Numerous times I’ve read that it’s illegal to use an upside down rook to represent a promoted queen because “it’s still a rook”. Does that imply that I can begin the game with my rooks upside down? They are still rooks; they are still centred on their squares. Sorry for semi-frivolous question but I would enjoy to read the authoritative answer. Thanks so much!


The FIDE laws of chess say nothing about upside-down rooks. However, starting with upside-down rooks is silly and if your opponent complains that it is annoying, I would expect the claim to be upheld.

11.5 It is forbidden to distract or annoy the opponent in any manner whatsoever.


The proper way of dealing with a missing queen (or any other piece) needed for promotion is to stop the clock and call the arbiter for assistance. However, the upside-down rook tradition comes from less formal settings, or maybe lower-budget situations where no arbiters with spare pieces in their pockets are close at hand.

It is interesting to note that the USCF rules explicitly allow the use of upside-down rooks for promotion:

8F7. Promoted piece not available. If the desired piece is not available to replace a promoted pawn, the player may stop both clocks in order to locate that piece and place it on the board. A player who cannot quickly find such a piece may request the assistance of the director. It is common practice, however, to play using an upside-down rook for a second queen. In the absence of the player’s announcement to the contrary, an upside-down rook shall be considered a queen.

Just, Tim. US Chess Federation’s: Official Rules of Chess, 7th Edition.

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    I had no idea of 8F7 - how sensible – Laska Dec 27 '19 at 15:42

Article 2.3 of the FIDE Laws of Chess says this:

2.3 The initial position of the pieces on the chessboard is as follows:

and is followed by a picture which looks like this:

[fen ""]

Notice that all four rooks are the right way up.

Can I place my rooks upside down at the beginning of the game?

Of course you can. However if one of the arbiters sees this they will automatically "correct" the rooks so that what they see looks the same as shown in article 2.3. So will, I suspect, any opponent. As a one-off your action will be unlikely to attract any penalty. If repeated during the game you are likely to receive a warning at first with penalties escalating if you persist.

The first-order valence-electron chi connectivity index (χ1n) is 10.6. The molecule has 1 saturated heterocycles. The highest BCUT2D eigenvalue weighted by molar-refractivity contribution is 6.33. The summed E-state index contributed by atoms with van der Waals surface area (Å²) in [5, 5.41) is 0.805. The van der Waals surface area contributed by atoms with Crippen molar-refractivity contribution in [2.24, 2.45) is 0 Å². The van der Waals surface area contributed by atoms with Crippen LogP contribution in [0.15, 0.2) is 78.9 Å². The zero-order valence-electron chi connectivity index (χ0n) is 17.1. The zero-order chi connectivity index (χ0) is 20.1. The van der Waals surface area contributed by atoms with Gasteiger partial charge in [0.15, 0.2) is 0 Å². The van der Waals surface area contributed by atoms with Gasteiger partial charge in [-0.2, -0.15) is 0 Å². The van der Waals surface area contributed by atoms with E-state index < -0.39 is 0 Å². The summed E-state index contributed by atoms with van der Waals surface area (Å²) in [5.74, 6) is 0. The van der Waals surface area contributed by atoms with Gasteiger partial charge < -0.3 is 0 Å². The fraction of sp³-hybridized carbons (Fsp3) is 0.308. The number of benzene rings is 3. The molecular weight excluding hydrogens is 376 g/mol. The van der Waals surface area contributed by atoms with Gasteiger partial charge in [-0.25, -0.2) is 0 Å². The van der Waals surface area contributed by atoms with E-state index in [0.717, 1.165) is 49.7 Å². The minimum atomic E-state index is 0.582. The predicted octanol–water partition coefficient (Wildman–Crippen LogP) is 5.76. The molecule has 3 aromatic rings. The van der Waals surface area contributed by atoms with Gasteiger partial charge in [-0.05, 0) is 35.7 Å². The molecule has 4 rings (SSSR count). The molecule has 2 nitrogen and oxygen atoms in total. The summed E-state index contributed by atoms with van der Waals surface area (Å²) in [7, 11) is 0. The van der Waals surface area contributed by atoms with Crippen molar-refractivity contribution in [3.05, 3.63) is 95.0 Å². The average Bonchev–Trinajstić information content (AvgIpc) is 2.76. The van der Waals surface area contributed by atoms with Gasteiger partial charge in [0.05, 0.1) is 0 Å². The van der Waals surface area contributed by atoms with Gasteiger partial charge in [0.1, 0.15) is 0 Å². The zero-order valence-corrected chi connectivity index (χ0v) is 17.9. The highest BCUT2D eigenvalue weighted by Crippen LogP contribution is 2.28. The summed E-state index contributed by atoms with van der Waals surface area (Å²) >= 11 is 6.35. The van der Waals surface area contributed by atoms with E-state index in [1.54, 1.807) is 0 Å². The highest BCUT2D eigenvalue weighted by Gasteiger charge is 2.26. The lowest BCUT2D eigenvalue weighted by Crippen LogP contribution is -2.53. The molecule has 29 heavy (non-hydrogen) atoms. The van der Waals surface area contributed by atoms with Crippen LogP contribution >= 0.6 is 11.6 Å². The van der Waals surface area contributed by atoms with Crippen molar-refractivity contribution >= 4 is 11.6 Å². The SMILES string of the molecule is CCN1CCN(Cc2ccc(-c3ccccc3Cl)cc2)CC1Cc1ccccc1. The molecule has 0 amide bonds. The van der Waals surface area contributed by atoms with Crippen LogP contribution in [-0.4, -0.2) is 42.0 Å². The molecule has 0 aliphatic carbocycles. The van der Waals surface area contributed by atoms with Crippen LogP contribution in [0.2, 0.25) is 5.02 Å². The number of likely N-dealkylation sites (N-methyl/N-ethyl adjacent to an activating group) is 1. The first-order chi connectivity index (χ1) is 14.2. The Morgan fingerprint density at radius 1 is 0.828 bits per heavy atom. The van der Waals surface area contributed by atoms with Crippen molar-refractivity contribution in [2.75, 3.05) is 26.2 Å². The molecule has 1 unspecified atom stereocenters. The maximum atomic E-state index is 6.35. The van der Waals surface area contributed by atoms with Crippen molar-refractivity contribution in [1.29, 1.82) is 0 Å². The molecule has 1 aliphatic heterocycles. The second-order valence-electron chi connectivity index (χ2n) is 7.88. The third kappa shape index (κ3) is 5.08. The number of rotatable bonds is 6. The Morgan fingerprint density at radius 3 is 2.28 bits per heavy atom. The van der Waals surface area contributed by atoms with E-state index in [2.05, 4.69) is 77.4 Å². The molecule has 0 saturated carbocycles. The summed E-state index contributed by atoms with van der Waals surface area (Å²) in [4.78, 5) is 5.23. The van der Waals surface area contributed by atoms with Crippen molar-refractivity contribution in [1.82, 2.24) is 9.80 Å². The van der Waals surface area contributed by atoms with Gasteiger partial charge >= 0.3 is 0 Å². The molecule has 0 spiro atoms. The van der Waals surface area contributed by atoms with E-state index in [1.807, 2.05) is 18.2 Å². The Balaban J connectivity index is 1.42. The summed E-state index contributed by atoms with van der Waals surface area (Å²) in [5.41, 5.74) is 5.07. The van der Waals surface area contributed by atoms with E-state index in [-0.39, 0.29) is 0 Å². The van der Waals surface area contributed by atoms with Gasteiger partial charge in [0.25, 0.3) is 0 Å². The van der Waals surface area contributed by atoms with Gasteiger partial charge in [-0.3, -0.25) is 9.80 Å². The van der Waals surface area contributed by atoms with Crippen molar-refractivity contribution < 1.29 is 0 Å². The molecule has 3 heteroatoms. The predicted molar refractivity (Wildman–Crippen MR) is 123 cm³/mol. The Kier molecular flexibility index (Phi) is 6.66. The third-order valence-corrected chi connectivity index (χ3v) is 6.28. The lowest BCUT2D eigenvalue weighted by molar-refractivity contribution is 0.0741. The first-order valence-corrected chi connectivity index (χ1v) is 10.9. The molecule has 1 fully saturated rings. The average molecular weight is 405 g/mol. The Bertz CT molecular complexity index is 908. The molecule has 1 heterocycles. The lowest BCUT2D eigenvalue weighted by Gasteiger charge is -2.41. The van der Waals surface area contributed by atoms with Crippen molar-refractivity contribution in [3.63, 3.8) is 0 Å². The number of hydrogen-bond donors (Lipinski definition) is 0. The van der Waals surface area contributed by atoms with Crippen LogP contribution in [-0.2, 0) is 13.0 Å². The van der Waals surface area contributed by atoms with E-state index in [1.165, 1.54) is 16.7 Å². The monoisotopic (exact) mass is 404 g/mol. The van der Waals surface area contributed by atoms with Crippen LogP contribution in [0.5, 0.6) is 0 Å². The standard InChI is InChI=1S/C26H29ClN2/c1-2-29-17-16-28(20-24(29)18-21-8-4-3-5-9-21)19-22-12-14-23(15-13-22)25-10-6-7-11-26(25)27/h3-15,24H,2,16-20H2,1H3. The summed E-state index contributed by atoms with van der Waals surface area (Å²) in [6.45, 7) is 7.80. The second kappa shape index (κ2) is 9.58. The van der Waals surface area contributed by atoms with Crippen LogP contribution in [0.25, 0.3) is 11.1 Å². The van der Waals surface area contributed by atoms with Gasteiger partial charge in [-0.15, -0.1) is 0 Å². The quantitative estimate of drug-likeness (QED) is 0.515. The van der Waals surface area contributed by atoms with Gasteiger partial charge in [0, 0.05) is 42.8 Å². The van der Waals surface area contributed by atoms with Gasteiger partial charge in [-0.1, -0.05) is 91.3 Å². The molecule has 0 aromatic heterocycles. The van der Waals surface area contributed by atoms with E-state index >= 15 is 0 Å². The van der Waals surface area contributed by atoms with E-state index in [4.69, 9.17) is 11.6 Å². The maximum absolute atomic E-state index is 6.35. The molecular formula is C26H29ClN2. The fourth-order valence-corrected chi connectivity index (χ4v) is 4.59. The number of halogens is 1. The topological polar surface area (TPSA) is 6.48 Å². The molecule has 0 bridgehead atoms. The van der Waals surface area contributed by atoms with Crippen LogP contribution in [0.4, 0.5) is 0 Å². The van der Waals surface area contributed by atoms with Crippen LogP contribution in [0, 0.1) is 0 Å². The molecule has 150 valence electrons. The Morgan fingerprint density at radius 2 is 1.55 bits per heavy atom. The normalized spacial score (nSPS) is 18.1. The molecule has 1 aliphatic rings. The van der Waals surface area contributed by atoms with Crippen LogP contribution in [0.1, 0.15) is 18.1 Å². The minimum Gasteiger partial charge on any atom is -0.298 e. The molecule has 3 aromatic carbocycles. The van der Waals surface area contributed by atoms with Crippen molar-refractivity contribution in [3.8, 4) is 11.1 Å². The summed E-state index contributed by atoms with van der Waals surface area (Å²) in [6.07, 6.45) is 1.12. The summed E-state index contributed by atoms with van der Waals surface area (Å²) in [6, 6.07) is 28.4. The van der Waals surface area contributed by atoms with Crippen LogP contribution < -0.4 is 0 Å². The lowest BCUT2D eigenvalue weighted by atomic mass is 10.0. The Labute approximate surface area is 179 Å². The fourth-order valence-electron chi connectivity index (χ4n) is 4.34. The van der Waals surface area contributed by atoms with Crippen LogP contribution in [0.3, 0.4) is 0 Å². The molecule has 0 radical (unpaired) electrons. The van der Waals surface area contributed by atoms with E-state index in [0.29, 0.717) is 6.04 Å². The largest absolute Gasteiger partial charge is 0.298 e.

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    Aha @BrianTowers I've been waiting for the diagram argument. Because my counter-argument is "Why don't all the knights have to point to the queenside then?" :-) That's what the diagram shows... – Laska Dec 27 '19 at 15:38
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    I would say that the diagram shows the rooks lying on their side, pointing towards Black, considering that the board is seen from above. :-) – itub Dec 27 '19 at 16:12

Can you? Yes, assuming your hands and arms function or you can get the rook in your mouth to place it.

The correct question is MAY you? The answer is no. The arbiter would tell you to put them on correctly and penalize your if you persisted in such nonsense.

NOTE: In English CAN means ABLE to DO, while MAY means LEGAL to do.

Grammar is important if you expect the answer you want. It is doubly important if you sign a legal contract, as you may not be getting what you think you bargained for.

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    Thanks for your erudite comment @yobamamama. My dictionary definition of "can" does include my usage: see merriam-webster.com/dictionary/can. See defs 1e: "be enabled by law, agreement, or custom to" & 2: "have permission to —used interchangeably with may". – Laska Dec 27 '19 at 15:30
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    Note that legal language is not at all the same as natural language. For obvious reasons, in a legally binding contact it is necessary that certain words are very formally, exactly and narrowly defined. Therefore certain narrower and more exact definitions are artificially specified in law, but these exceptions clearly do not apply to natural language, only to contracts and similar. You are right that “can” and “may” are defined very narrowly in legal contexts, but that has little to do with the everyday usage of these words. – 11684 Dec 27 '19 at 19:41
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    Also, none of this has to do with grammar, it is a matter of semantics. – 11684 Dec 27 '19 at 19:44
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    I suspect you'll be literally incandescent with rage when you realise that dictionary use follows real-world use, not the other way around. Which is ironic. – Valorum Dec 27 '19 at 20:05
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    Words can change their meanings over time. Words may change their meanings over time. You can complain about it. You may complain about it. You may try to change it. You can't change it. – CJ Dennis Dec 27 '19 at 22:14

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